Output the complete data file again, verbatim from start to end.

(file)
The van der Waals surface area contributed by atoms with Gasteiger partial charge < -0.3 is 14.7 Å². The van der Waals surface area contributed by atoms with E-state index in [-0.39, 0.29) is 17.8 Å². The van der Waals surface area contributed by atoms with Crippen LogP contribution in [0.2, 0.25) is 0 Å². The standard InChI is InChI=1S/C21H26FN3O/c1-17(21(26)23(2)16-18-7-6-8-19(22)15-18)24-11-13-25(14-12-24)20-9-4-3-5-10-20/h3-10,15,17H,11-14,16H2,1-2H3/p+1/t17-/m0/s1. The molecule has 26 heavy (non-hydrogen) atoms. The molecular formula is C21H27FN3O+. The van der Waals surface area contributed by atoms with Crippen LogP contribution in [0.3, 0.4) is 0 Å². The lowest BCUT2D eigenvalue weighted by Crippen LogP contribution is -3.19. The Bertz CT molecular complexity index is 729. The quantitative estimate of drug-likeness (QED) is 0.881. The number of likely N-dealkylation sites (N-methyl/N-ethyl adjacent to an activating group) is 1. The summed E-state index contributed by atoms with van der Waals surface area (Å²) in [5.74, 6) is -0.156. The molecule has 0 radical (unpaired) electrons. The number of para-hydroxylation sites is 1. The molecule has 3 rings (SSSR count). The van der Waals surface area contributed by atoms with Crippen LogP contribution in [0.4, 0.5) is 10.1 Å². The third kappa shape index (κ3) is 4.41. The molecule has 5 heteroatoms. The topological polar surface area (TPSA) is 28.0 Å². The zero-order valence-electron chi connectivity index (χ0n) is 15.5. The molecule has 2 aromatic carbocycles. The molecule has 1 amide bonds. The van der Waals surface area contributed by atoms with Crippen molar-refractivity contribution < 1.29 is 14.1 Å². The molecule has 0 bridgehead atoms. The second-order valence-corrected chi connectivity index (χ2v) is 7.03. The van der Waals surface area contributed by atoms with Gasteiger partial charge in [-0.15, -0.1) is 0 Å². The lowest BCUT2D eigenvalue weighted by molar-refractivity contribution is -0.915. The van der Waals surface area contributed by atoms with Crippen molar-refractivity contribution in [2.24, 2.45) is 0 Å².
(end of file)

The van der Waals surface area contributed by atoms with Gasteiger partial charge < -0.3 is 14.7 Å². The van der Waals surface area contributed by atoms with E-state index in [-0.39, 0.29) is 17.8 Å². The van der Waals surface area contributed by atoms with Crippen LogP contribution in [0.2, 0.25) is 0 Å². The standard InChI is InChI=1S/C21H26FN3O/c1-17(21(26)23(2)16-18-7-6-8-19(22)15-18)24-11-13-25(14-12-24)20-9-4-3-5-10-20/h3-10,15,17H,11-14,16H2,1-2H3/p+1/t17-/m0/s1. The molecule has 26 heavy (non-hydrogen) atoms. The molecular formula is C21H27FN3O+. The van der Waals surface area contributed by atoms with Crippen LogP contribution in [0.3, 0.4) is 0 Å². The lowest BCUT2D eigenvalue weighted by Crippen LogP contribution is -3.19. The Bertz CT molecular complexity index is 729. The quantitative estimate of drug-likeness (QED) is 0.881. The number of likely N-dealkylation sites (N-methyl/N-ethyl adjacent to an activating group) is 1. The summed E-state index contributed by atoms with van der Waals surface area (Å²) in [5.74, 6) is -0.156. The molecule has 0 radical (unpaired) electrons. The number of para-hydroxylation sites is 1. The molecule has 3 rings (SSSR count). The van der Waals surface area contributed by atoms with Crippen LogP contribution in [0.4, 0.5) is 10.1 Å². The third kappa shape index (κ3) is 4.41. The molecule has 5 heteroatoms. The topological polar surface area (TPSA) is 28.0 Å². The zero-order valence-electron chi connectivity index (χ0n) is 15.5. The molecule has 2 aromatic carbocycles. The molecule has 1 amide bonds. The van der Waals surface area contributed by atoms with Crippen molar-refractivity contribution < 1.29 is 14.1 Å². The molecule has 0 bridgehead atoms. The second-order valence-corrected chi connectivity index (χ2v) is 7.03. The van der Waals surface area contributed by atoms with Gasteiger partial charge in [-0.15, -0.1) is 0 Å². The lowest BCUT2D eigenvalue weighted by molar-refractivity contribution is -0.915. The van der Waals surface area contributed by atoms with Crippen molar-refractivity contribution in [2.24, 2.45) is 0 Å².